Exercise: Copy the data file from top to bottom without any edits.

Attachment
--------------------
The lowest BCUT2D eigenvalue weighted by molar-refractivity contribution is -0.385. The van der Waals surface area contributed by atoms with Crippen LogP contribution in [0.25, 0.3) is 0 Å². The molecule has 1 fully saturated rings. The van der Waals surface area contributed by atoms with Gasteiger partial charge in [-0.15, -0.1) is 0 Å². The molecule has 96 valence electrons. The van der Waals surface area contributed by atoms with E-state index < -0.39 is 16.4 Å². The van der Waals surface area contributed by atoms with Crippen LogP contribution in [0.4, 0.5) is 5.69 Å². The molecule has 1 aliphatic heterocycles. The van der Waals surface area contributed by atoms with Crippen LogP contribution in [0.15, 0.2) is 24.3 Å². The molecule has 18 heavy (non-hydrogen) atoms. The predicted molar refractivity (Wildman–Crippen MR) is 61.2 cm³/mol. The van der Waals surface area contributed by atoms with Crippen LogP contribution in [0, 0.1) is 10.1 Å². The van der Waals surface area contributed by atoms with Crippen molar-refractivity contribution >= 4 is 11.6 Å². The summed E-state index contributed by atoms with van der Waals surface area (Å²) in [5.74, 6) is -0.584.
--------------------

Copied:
The lowest BCUT2D eigenvalue weighted by molar-refractivity contribution is -0.385. The van der Waals surface area contributed by atoms with Crippen LogP contribution in [0.25, 0.3) is 0 Å². The molecule has 1 fully saturated rings. The van der Waals surface area contributed by atoms with Gasteiger partial charge in [-0.15, -0.1) is 0 Å². The molecule has 96 valence electrons. The van der Waals surface area contributed by atoms with E-state index < -0.39 is 16.4 Å². The van der Waals surface area contributed by atoms with Crippen LogP contribution in [0.4, 0.5) is 5.69 Å². The molecule has 1 aliphatic heterocycles. The van der Waals surface area contributed by atoms with Crippen LogP contribution in [0.15, 0.2) is 24.3 Å². The molecule has 18 heavy (non-hydrogen) atoms. The predicted molar refractivity (Wildman–Crippen MR) is 61.2 cm³/mol. The van der Waals surface area contributed by atoms with Crippen LogP contribution in [0, 0.1) is 10.1 Å². The van der Waals surface area contributed by atoms with Crippen molar-refractivity contribution >= 4 is 11.6 Å². The summed E-state index contributed by atoms with van der Waals surface area (Å²) in [5.74, 6) is -0.584.